LONDON Diamond Systems Corp. (Mountain View, Calif.) says that a group of companies involved with board-level embedded computing market will jointly launch a new embedded system expansion standard at Embedded World in Nuremberg, Germany on Mar 2.
The mezzanine-style standard, originated by Diamond, defines a compact, lower cost way to add application-oriented capabilities to single-board computers (SBCs), computer-on-module (COM) baseboards, and fully-custom embedded electronics.
Diamond Systems expects this embedded I/O expansion standard to be adopted rapidly throughout the board-level embedded market, because it fills a need that cannot be addressed by stackable expansion standards such as the numerous PC/104, SUMIT, and ITX form-factor variants.
It is said to be synergistic, not competitive, with those standards, as well as with various computer-on-module approaches such as COM Express and Qseven.
The standard leverages the latest high-speed serial expansion standards and is suitable for use with both x86 and RISC architecture host processors.
Following its initial public announcement and demonstration, Diamond intends to transfer ownership of the embedded I/O expansion standard — including its specifications, trademark, and logo — to a suitable standards organization.
Then the standard will be usable by anyone without charge; however, rights to use of the logo in association with products will be restricted to members of its parent organization.
“This new I/O expansion standard satisfies the desire of customers to be able to add application-specific capabilities to SBCs and COM baseboards without adding height to the system,” said Jonathan Miller, founder and president of Diamond Systems.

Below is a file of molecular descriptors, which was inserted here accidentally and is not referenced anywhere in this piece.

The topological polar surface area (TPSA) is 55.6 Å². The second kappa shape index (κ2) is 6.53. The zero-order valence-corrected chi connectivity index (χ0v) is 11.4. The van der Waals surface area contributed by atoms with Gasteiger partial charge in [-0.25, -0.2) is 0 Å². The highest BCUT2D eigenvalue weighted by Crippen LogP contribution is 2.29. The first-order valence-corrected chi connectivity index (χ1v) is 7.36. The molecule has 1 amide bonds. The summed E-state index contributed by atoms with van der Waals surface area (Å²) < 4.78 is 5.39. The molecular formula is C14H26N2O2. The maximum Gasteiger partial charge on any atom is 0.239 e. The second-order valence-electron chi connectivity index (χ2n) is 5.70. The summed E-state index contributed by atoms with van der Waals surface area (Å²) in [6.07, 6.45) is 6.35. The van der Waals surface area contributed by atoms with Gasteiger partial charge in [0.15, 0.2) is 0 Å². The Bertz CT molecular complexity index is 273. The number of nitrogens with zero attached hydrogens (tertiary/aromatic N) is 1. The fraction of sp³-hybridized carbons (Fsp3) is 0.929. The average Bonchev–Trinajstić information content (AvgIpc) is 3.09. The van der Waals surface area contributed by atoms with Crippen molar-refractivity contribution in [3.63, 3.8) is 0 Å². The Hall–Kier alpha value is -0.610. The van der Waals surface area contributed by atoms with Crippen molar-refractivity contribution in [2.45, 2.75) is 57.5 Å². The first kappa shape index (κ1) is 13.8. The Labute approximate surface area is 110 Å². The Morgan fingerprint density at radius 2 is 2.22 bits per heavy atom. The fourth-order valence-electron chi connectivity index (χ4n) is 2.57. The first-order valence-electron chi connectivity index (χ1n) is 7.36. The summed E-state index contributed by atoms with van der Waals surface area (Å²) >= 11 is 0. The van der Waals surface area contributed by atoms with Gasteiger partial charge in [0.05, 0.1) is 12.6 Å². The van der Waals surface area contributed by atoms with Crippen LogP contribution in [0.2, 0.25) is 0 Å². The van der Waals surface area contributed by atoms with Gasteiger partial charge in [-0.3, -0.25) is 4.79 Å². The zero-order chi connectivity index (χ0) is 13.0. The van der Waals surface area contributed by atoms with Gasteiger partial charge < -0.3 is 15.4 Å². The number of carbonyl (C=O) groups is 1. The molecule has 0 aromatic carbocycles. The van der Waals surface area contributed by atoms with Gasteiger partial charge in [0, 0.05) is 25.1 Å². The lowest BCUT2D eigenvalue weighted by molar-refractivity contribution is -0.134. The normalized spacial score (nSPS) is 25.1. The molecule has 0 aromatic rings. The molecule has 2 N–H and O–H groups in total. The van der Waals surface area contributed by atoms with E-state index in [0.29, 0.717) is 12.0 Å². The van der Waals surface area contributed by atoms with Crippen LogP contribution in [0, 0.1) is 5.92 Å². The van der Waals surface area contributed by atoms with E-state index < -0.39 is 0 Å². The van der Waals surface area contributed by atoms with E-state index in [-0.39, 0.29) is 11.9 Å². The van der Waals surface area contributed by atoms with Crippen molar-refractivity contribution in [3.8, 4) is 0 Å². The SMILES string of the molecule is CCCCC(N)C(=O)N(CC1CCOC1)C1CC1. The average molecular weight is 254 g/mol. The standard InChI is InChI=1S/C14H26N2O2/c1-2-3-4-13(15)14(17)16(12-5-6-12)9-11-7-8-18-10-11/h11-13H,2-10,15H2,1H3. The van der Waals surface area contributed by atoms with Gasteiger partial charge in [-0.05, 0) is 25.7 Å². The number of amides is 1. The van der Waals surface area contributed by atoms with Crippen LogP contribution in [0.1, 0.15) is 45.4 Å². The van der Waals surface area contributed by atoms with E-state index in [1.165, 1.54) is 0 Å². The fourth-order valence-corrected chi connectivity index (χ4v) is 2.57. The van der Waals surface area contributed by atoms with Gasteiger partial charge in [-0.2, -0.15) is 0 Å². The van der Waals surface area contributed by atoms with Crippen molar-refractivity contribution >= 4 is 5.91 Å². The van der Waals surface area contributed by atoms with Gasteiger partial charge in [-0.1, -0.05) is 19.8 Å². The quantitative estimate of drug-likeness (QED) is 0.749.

Colin McCracken, Diamond's VP of marketing and co-creator of the SUMIT standard , added that the new standard “passes along to system OEMs and end users the substantial benefits of size, weight, and power savings resulting from Moore's Law.”
Rick Lehrbaum, Strategic Development Specialist at Diamond and author of the original PC/104 specification, claimed, “It represents the most significant embedded system expansion Innovation since the birth of PC/104 in 1992.”
According to Diamond, several companies will demonstrate products compatible with the new standard at Embedded World 2010. Products demonstrated will include I/O expansion modules based on the standard and both single-board computers and application baseboards having sockets for the modules.
The New Standard Compact, low profile form-factor is three-fifths the size of a credit card, and one-third the size of a PC/104 module.
A single low-cost connector integrates all host and external I/O interfaces and provides up to 100 I/O points per module. Multiple I/O expansion modules may be present within one system.
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